He says Beijing’s posture also signals its hope there will be future opportunities for Chinese firms to invest in Libya, and that Libya’s new government will protect these future Chinese investments.



You May Like

Karzai's Legacy: Missed Opportunities?

Afghanistan's president leaves behind a much different nation than the one he inherited, yet his legacy from 13 years in power is getting mixed reviews More

Video Secret Service Chief Under Fire for White House Security Breach

Julia Pierson faces tough questions from lawmakers after recent intrusion at White House, says: 'It is clear that our security plan was not executed properly' More

Frustrated, Liberian Students Want Ebola Fight Role

Thousands have volunteered to go to counties, rural villages to talk to people in their language about deadly virus More

This forum has been closed.
Comments
     
There are no comments in this forum. Be first and add one

Featured Videos

Your JavaScript is turned off or you have an old version of Adobe's Flash Player. Get the latest Flash player.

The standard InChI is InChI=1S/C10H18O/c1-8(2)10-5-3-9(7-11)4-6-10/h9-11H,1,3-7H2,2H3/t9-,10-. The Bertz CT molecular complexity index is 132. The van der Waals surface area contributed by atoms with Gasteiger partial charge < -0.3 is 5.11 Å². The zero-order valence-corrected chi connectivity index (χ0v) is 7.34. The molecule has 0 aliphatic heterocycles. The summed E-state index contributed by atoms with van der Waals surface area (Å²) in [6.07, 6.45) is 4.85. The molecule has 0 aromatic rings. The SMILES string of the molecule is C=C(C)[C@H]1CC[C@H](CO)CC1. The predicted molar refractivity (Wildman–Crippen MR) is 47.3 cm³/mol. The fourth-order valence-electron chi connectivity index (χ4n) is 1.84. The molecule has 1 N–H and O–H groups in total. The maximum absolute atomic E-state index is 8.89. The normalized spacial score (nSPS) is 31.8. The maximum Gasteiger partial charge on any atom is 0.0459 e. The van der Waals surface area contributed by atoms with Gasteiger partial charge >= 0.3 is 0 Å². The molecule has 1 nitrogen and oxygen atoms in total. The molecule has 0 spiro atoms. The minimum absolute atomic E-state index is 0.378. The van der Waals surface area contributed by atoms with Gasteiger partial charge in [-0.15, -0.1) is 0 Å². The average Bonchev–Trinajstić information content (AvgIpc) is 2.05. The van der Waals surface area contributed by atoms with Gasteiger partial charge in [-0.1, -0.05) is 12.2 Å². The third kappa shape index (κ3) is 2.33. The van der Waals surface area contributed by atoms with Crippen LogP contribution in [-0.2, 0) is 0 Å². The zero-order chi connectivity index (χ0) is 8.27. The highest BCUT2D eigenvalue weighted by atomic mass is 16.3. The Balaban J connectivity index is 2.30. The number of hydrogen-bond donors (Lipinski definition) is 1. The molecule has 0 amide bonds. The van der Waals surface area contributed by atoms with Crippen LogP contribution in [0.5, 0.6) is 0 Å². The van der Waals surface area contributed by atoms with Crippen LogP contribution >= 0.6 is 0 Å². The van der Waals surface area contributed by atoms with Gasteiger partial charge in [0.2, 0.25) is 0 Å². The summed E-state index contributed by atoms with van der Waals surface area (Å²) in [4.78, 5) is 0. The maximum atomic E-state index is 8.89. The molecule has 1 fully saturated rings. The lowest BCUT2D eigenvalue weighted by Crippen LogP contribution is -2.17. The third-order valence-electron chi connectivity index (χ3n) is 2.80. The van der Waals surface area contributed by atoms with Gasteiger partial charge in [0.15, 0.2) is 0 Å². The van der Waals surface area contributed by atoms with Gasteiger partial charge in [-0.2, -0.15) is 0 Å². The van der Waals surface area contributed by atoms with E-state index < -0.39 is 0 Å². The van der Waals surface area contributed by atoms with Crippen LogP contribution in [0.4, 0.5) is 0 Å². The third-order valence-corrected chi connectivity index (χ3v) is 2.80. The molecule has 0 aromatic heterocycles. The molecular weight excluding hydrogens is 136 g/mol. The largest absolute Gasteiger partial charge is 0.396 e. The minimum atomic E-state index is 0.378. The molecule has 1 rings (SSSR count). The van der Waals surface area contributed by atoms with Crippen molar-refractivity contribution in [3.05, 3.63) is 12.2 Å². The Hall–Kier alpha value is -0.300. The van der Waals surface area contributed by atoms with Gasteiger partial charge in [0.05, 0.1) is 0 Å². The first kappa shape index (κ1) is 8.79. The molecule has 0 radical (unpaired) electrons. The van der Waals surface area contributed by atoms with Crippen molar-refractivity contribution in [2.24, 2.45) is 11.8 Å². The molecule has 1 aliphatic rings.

Malaysia Struggles to Stop People Joining Jihadi
X
Mahi Ramakrishnan
September 30, 2014 2:16 PM
Malaysian authorities say militant groups like the so-called "Islamic State" have used social media to entice at least three dozen Malaysian Muslims to fight in what they call "jihad" in Syria and Iraq. As Mahi Ramkrishnan reports from Kuala Lumpur, counterterrorism police are deeply worried about what could happen when these militants return home.
Video

Video Malaysia Struggles to Stop People Joining Jihad

Malaysian authorities say militant groups like the so-called "Islamic State" have used social media to entice at least three dozen Malaysian Muslims to fight in what they call "jihad" in Syria and Iraq. As Mahi Ramkrishnan reports from Kuala Lumpur, counterterrorism police are deeply worried about what could happen when these militants return home.
Video

Video Could US Have Done More to Stop Rise of Islamic State?

President Obama says airstrikes against Islamic State militants in Syria will likely continue for some time because, in his words, "there is a cancer that has grown for too long." So what if President Obama had acted sooner in Syria to arm more-moderate opponents of both the Islamic State and the Syrian government? VOA State Department Correspondent Scott Stearns reports from the United Nations.
Video

Video Treasure Hunters Seek 'Hidden Treasure' in Central Kenya

Could a cave in a small village in central Kenya be the site of buried treasure? A rumor of riches, left behind by colonialists, has some residents dreaming of wealth, while others see it as a dangerous hoax. VOA's Gabe Joselow has the story.